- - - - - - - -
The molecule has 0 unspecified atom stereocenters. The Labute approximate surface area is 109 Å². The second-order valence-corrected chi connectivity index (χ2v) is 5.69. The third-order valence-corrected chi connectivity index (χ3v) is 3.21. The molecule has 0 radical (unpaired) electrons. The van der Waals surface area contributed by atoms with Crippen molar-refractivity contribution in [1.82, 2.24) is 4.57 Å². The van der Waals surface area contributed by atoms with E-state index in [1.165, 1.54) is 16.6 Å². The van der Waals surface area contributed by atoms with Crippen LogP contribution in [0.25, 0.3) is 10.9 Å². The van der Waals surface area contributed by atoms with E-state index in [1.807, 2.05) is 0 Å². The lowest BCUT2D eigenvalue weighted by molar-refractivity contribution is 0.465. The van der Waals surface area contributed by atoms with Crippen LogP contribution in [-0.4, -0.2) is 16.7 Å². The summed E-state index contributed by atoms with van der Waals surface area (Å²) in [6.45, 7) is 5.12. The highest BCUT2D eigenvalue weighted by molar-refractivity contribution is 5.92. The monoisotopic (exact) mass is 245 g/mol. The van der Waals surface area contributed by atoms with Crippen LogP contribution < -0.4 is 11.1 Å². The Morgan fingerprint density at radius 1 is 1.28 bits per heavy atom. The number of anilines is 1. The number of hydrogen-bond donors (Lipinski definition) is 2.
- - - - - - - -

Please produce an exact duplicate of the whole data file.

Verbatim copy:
The molecule has 0 unspecified atom stereocenters. The Labute approximate surface area is 109 Å². The second-order valence-corrected chi connectivity index (χ2v) is 5.69. The third-order valence-corrected chi connectivity index (χ3v) is 3.21. The molecule has 0 radical (unpaired) electrons. The van der Waals surface area contributed by atoms with Crippen molar-refractivity contribution in [1.82, 2.24) is 4.57 Å². The van der Waals surface area contributed by atoms with E-state index in [1.165, 1.54) is 16.6 Å². The van der Waals surface area contributed by atoms with Crippen LogP contribution in [0.25, 0.3) is 10.9 Å². The van der Waals surface area contributed by atoms with E-state index in [1.807, 2.05) is 0 Å². The lowest BCUT2D eigenvalue weighted by molar-refractivity contribution is 0.465. The van der Waals surface area contributed by atoms with Crippen LogP contribution in [-0.4, -0.2) is 16.7 Å². The summed E-state index contributed by atoms with van der Waals surface area (Å²) in [6.45, 7) is 5.12. The highest BCUT2D eigenvalue weighted by molar-refractivity contribution is 5.92. The monoisotopic (exact) mass is 245 g/mol. The van der Waals surface area contributed by atoms with Crippen LogP contribution < -0.4 is 11.1 Å². The Morgan fingerprint density at radius 1 is 1.28 bits per heavy atom. The number of anilines is 1. The number of hydrogen-bond donors (Lipinski definition) is 2.